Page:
By Sachin Goel and Samir Kapadia
Uncorrected severe symptomatic mitral regurgitation is associated with worsening heart failure and mortality. There are two main mechanisms of mitral regurgitation–degenerative mitral valve disease (including prolapse and flail) and functional mitral regurgitation (characterised by apical tethering of anatomically normal mitral leaflets in the presence of left ventricular dilatation with regional or global systolic dysfunction).
Mitral valve surgery is recommended in patients with moderately severe or severe (3+ or 4+) mitral regurgitation in the presence of symptoms outlined in the current guidelines for valvular heart disease1. Additionally, the indications for mitral valve surgery are clear in patients with degenerative severe mitral regurgitation and symptoms. However, mitral valve surgery in patients severe symptomatic mitral regurgitation secondary to severe left ventricular dysfunction (left ventricular ejection fraction <30%), which mostly represents patients with functional mitral regurgitation1, has a class IIb indication. This recommendation is based on studies demonstrating no survival benefit of surgical correction of severe functional mitral regurgitation and high recurrence rate of mitral regurgitation2,3. Although there does not appear to be survival benefit in these patients, they do appear to derive benefit from mitral valve surgery in terms of symptoms, rehospitalisation for heart failure and changes in left ventricular geometry. Consequently, a significant number of patients with severe symptomatic functional mitral regurgitation do not undergo surgery due to advanced age, left ventricular dysfunction or comorbidities that place them at high risk for morbidity and mortality with mitral valve surgery. In this context, various percutaneous catheter based mitral valve repair techniques have been developed in order to provide an alternative minimally invasive option for these patients to reduce mitral regurgitation severity and improve their outcomes.
Leaflet based repair
Significant clinical data exists thus far only on the MitraClip device (Abbott Vascular), which is based on the surgical edge-to-edge repair technique. This device is advanced into the left side of the heart via femoral venous and transseptal approach and the two arms of the clip grasp the mitral valve leaflets from beneath, creating a double orifice and reducing mitral regurgitation severity.
The randomised EVEREST (Endovascular Valve Edge-to-Edge Repair Study) II study proved safety and efficacy of the MitraClip device in patients with severe mitral regurgitation who were candidates for mitral valve surgery4. Furthermore, the EVEREST II high risk study showed significant improvement in symptoms and left ventricular size in high surgical risk patients at 12 months after being treated with the MitraClip5, and the COAPT (Clinical Outcomes Assessment of the MitraClip Percutaneous Therapy for High Surgical Risk Patients) trial is enrolling high surgical risk patients with severe functional mitral regurgitation and will provide data on effectiveness of MitraClip in these patients. Other leaflet based approaches include the NeoChord (NeoChord), which involves transapical chordal replacement for degenerative mitral regurgitation and Percu-Pro device (Cardiosolutions) wherein a spacer is deployed across the mitral valve and anchored at the apex.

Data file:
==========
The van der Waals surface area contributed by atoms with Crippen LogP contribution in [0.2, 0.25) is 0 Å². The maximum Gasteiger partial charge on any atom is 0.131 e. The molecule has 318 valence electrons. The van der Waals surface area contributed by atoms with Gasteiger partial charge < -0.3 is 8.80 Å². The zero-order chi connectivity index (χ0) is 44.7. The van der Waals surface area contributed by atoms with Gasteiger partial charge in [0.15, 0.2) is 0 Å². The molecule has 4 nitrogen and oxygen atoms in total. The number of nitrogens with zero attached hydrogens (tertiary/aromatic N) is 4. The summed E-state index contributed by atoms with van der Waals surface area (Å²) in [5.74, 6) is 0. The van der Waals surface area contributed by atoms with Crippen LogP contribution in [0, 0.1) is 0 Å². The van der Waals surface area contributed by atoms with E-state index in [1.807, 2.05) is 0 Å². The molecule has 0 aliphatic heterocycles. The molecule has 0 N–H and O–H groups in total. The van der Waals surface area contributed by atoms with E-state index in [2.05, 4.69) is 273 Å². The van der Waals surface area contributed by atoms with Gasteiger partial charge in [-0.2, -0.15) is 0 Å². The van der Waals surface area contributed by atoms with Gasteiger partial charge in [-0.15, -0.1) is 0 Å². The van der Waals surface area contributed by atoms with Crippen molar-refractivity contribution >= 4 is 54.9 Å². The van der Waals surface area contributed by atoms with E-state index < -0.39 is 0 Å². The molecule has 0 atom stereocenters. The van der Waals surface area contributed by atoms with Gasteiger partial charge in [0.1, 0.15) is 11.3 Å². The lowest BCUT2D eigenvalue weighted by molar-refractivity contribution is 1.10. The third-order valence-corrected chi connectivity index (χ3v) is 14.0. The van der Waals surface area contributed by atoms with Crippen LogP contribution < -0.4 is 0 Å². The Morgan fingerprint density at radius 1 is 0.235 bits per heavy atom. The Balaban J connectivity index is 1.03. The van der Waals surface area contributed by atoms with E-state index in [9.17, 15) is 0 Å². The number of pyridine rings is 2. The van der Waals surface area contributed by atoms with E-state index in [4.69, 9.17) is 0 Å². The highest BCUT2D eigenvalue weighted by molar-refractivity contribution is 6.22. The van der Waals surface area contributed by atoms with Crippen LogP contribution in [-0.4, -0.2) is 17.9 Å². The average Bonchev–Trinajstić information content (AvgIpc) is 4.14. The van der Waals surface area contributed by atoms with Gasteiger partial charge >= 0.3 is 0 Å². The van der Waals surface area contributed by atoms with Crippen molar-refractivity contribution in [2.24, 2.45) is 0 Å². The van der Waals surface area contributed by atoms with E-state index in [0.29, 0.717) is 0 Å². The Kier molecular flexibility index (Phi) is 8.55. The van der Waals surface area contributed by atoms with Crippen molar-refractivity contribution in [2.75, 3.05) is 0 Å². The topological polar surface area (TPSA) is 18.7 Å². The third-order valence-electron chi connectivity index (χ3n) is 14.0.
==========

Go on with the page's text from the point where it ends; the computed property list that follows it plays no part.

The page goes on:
Annuloplasty based repair
Indirect mitral annuloplasty using coronary sinus-based approach has been studied in the AMADEUS trial with the Carillon mitral contour system (Cardiac Dimension), which demonstrated its safety and efficacy. Direct mitral annuloplasty techniques that reshape the annulus directly without using the coronary sinus include: the Mitralign device (Mitralign) where pledgets are delivered to the mitral annulus via retrograde transfemoral approach and plicated and locked to cinch the annulus; the Accucinch device (Guided Delivery Systems), which uses a small adjustable ring of anchors placed under the valve via retrograde femoral approach, and the Millipede system (Millipede), which involves placement of a mitral annuloplasty ring percutaneously.
Transcatheter mitral valve replacement
Efforts are already underway in developing exciting transcatheter mitral valve replacement techniques, either via transseptal or transapical approach, such as the CardiAQ prosthesis (CardiAQ Valve Technologies) and the Endovalve-Hermann prosthesis (Endovalve).
Various transcatheter mitral valve devices for repair and valve replacement have emerged and have the potential of fulfilling the unmet need for minimally invasive strategies in these patients with severe MR at high risk for morbidity and mortality.
Sachin S Goel and Samir R Kapadia are at the Department of Cardiovascular Medicine, Cleveland Clinic Foundation, Cleveland, USA
1. Bonow et al. J Am Coll Cardiol 2008; 52:e1–142
2. Wu AH et al. J Am Coll Cardiol 2005; 45:381–87
3. McGee et al. J Thorac Cardiovasc Surg 2004; 128: 916–24
4. Feldman et al. N Engl J Med 2011; 364:1395–406
5. Whitlow et al. J Am Coll Cardiol 2012; 59:130–9